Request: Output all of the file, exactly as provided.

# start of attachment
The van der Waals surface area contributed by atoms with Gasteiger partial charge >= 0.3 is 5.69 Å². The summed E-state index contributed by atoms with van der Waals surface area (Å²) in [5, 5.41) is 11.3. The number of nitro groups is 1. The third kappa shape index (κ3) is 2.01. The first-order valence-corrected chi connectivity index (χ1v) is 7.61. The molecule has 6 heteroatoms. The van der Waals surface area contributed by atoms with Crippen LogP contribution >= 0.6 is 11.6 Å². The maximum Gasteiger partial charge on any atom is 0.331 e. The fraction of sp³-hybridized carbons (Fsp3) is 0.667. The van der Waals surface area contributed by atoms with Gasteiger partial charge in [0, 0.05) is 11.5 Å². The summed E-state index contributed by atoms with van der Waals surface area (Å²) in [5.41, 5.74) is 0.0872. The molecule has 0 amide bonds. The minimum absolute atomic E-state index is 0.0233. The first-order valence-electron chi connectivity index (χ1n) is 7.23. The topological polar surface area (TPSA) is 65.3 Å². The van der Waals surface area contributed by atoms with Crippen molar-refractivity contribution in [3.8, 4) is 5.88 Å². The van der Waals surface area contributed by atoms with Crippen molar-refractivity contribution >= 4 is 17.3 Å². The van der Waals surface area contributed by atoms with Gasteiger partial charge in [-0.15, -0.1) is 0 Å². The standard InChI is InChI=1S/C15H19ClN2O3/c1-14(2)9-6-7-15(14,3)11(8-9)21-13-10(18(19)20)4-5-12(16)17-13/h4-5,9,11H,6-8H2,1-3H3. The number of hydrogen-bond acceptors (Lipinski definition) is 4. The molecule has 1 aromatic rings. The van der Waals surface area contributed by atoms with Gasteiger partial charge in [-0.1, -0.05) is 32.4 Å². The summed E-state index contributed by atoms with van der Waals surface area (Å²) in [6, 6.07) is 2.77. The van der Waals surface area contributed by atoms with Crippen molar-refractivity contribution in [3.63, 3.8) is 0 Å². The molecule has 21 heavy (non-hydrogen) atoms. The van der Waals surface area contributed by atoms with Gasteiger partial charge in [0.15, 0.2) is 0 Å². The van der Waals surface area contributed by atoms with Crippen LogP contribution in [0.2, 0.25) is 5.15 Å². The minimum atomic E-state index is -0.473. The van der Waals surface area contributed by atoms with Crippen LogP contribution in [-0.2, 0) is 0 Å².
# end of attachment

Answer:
The van der Waals surface area contributed by atoms with Gasteiger partial charge >= 0.3 is 5.69 Å². The summed E-state index contributed by atoms with van der Waals surface area (Å²) in [5, 5.41) is 11.3. The number of nitro groups is 1. The third kappa shape index (κ3) is 2.01. The first-order valence-corrected chi connectivity index (χ1v) is 7.61. The molecule has 6 heteroatoms. The van der Waals surface area contributed by atoms with Crippen LogP contribution >= 0.6 is 11.6 Å². The maximum Gasteiger partial charge on any atom is 0.331 e. The fraction of sp³-hybridized carbons (Fsp3) is 0.667. The van der Waals surface area contributed by atoms with Gasteiger partial charge in [0, 0.05) is 11.5 Å². The summed E-state index contributed by atoms with van der Waals surface area (Å²) in [5.41, 5.74) is 0.0872. The molecule has 0 amide bonds. The minimum absolute atomic E-state index is 0.0233. The first-order valence-electron chi connectivity index (χ1n) is 7.23. The topological polar surface area (TPSA) is 65.3 Å². The van der Waals surface area contributed by atoms with Crippen molar-refractivity contribution in [3.8, 4) is 5.88 Å². The van der Waals surface area contributed by atoms with Crippen molar-refractivity contribution >= 4 is 17.3 Å². The van der Waals surface area contributed by atoms with Gasteiger partial charge in [-0.15, -0.1) is 0 Å². The standard InChI is InChI=1S/C15H19ClN2O3/c1-14(2)9-6-7-15(14,3)11(8-9)21-13-10(18(19)20)4-5-12(16)17-13/h4-5,9,11H,6-8H2,1-3H3. The number of hydrogen-bond acceptors (Lipinski definition) is 4. The molecule has 1 aromatic rings. The van der Waals surface area contributed by atoms with Gasteiger partial charge in [-0.1, -0.05) is 32.4 Å². The summed E-state index contributed by atoms with van der Waals surface area (Å²) in [6, 6.07) is 2.77. The van der Waals surface area contributed by atoms with Crippen molar-refractivity contribution in [3.63, 3.8) is 0 Å². The molecule has 21 heavy (non-hydrogen) atoms. The van der Waals surface area contributed by atoms with Gasteiger partial charge in [0.15, 0.2) is 0 Å². The van der Waals surface area contributed by atoms with Crippen LogP contribution in [0.2, 0.25) is 5.15 Å². The minimum atomic E-state index is -0.473. The van der Waals surface area contributed by atoms with Crippen LogP contribution in [-0.2, 0) is 0 Å².